A new national tracking poll of 2,200 Americans from Morning Consult, Washington, D.C., points to a number of revealing consumer preferences for milk and related beverages.
When given the option to choose among whole, reduced fat 2%, low fat 1%, skim, other (almond, soy, oat, other plant-based, lactose-free) or “do not consume” milk, respondents chose 2% and whole milks. Further, 86% of U.S. adults prefer dairy milk over “other” beverages, including plant-based beverages. Additionally, by a margin of more than 2:1, U.S. adults say it’s important to offer low-fat flavored milks with school meals, and by a 3:1 margin, U.S. adults say it’s important to offer 2% and whole milk with school meals. The poll was conducted by Morning Consult in partnership with the International Dairy Foods Association (IDFA), Washington, D.C.
Here are eight key findings:
- 67% of adults across key demographics believe 2% and whole milk are the most nutritious types of milk. Nearly 36% of adults believe 2% milk is the most nutritious, while 31% believe whole milk is the most nutritious.
- At least 86% of adults prefer dairy milk compared to 10% who prefer “other,” including plant-based beverages and lactose-free milk.
- Strong opinions about offering flavored milk in schools vastly outweigh strong opinions against. Half of the adults believe it is important that the public school their child attends offers low-fat flavored milk with school meals, while just 22% believe it is unimportant. And, 29% have no opinion.
- Adults feel similarly about fuller-fat milk with school meals—by a 3:1 margin, U.S. adults say it’s important to offer 2% and whole milk with school meals. 53% believe it is important that milks like 2% and whole are offered in schools, while just 18% feel it is unimportant. Currently, only low fat 1% and skim milks are allowed in schools.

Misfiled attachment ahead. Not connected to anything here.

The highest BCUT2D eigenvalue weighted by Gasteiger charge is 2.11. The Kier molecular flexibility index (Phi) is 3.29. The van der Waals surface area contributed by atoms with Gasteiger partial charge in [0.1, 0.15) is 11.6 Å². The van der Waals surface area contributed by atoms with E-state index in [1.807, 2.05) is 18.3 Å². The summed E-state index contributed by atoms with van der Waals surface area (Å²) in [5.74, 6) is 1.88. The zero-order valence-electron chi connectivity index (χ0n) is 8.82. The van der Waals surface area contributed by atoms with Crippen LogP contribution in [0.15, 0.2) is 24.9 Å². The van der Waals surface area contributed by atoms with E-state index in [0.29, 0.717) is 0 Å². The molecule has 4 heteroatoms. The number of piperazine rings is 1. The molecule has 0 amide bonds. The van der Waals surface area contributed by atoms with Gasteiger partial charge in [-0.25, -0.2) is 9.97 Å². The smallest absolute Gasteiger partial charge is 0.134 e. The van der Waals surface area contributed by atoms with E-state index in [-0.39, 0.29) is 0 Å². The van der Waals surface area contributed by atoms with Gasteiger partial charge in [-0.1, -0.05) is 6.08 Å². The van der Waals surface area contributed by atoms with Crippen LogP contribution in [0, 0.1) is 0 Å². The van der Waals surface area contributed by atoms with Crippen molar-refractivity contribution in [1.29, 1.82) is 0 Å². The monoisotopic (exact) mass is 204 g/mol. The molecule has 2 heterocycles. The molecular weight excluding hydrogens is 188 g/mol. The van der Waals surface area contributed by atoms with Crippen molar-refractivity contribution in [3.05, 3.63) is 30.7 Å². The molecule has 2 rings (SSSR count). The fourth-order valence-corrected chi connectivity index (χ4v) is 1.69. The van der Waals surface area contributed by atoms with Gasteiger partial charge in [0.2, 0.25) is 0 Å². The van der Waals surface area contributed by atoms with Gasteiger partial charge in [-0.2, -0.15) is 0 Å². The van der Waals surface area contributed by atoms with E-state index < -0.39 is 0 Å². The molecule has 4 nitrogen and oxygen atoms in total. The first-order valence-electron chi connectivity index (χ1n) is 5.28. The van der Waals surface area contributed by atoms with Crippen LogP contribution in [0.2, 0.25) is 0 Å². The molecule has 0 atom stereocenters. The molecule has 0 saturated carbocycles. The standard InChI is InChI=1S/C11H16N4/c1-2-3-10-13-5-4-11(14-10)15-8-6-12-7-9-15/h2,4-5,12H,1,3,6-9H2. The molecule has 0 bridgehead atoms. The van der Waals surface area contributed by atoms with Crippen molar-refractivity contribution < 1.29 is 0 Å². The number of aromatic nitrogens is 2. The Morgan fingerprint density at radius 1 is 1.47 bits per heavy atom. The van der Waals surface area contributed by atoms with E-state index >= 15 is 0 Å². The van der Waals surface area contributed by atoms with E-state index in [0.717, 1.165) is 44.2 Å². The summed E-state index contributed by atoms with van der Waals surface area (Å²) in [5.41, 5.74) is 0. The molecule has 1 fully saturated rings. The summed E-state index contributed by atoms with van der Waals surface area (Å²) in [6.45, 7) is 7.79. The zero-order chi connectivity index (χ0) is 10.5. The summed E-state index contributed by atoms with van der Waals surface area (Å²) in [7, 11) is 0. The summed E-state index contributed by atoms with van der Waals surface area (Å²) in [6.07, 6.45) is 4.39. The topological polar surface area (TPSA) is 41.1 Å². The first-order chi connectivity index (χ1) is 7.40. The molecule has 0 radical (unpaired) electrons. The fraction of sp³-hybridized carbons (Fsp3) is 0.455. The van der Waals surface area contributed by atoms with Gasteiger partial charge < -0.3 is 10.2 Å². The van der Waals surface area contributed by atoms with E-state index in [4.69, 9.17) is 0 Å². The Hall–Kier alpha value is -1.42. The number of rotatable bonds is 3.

- Overall, more women than men believe it is more important that their children have access to fuller-fat and flavored milks in school.
- 42% of SNAP participants prefer whole milk for themselves or their families. SNAP participants also report that they believe whole milk is the most nutritious (46%), the only demographic to do so. Of the 2,200 respondents, 336 self-identified as SNAP participants.
- Respondents with incomes under $50,000 (inclusive of 336 SNAP and 115 WIC participants, respectively, who self-identified) believe more strongly than those with higher incomes (above $50,000) that fuller-fat milks are most nutritious and prefer offering these options as well as low-fat flavored milks in schools for their children.
- Variety is key. More than three-quarters (77%) of adults found it important to have a variety of options to choose from when purchasing types of milk.
“As the U.S. school year gets underway and millions of American families get back to the routine of juggling the work-school-life balance, maintaining proper nutrition for themselves and their families is top of mind,” says Michael Dykes, president and CEO of IDFA. “Therefore, it is important that policymakers and regulators who influence what we eat stay grounded in the reality of what American families prefer and value. Clearly some policy decisions and discussions—especially those regarding school meals and nutrition programs—are completely out of step with consumer preference and habits, as well as sound dietary guidance. Families recognize that milk provides numerous health benefits, including better bone health, helps to lower the risk of Type 2 diabetes and cardiovascular disease and is the leading food source of calcium, vitamin D and potassium in the diet of American children. The public’s opinion is clear. Will our policymakers now listen?”
IDFA members are responsible for 90% of the milk, cheese, ice cream, yogurt, cultured products and dairy ingredients produced in the United States and sold throughout the world. IDFA members produce traditional dairy as well as dairy alternative products.
This poll was conducted online from Aug. 16-18. Data was weighted to approximate a target sample of adults based on age, educational attainment, gender, race and region. Results from the full survey have a margin of error of plus or minus 2 percentage points.